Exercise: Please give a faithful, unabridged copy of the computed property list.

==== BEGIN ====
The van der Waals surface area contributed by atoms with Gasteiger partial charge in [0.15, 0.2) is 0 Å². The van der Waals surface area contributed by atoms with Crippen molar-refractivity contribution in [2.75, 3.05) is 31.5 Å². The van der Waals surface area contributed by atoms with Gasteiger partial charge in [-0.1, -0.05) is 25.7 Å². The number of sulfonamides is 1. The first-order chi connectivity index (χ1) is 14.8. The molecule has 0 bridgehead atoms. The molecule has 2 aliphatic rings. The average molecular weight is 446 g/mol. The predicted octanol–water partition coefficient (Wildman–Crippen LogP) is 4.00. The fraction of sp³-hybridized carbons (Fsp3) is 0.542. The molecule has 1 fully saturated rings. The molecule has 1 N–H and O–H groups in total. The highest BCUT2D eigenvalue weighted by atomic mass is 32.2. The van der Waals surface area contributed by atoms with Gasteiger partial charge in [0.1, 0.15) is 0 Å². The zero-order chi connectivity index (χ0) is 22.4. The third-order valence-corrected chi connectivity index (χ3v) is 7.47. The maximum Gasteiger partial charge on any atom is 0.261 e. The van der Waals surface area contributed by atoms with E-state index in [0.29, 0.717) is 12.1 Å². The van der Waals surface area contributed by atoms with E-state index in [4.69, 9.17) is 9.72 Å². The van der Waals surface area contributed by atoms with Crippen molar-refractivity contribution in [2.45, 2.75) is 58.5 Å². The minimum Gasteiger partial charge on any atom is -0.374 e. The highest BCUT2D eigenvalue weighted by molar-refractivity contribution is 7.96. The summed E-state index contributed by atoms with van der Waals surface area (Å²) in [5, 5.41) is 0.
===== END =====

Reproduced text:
The van der Waals surface area contributed by atoms with Gasteiger partial charge in [0.15, 0.2) is 0 Å². The van der Waals surface area contributed by atoms with Crippen molar-refractivity contribution in [2.75, 3.05) is 31.5 Å². The van der Waals surface area contributed by atoms with Gasteiger partial charge in [-0.1, -0.05) is 25.7 Å². The number of sulfonamides is 1. The first-order chi connectivity index (χ1) is 14.8. The molecule has 0 bridgehead atoms. The molecule has 2 aliphatic rings. The average molecular weight is 446 g/mol. The predicted octanol–water partition coefficient (Wildman–Crippen LogP) is 4.00. The fraction of sp³-hybridized carbons (Fsp3) is 0.542. The molecule has 1 fully saturated rings. The molecule has 1 N–H and O–H groups in total. The highest BCUT2D eigenvalue weighted by atomic mass is 32.2. The van der Waals surface area contributed by atoms with Gasteiger partial charge in [0.1, 0.15) is 0 Å². The zero-order chi connectivity index (χ0) is 22.4. The third-order valence-corrected chi connectivity index (χ3v) is 7.47. The maximum Gasteiger partial charge on any atom is 0.261 e. The van der Waals surface area contributed by atoms with E-state index in [0.29, 0.717) is 12.1 Å². The van der Waals surface area contributed by atoms with E-state index in [4.69, 9.17) is 9.72 Å². The van der Waals surface area contributed by atoms with Crippen molar-refractivity contribution in [2.45, 2.75) is 58.5 Å². The minimum Gasteiger partial charge on any atom is -0.374 e. The highest BCUT2D eigenvalue weighted by molar-refractivity contribution is 7.96. The summed E-state index contributed by atoms with van der Waals surface area (Å²) in [5, 5.41) is 0.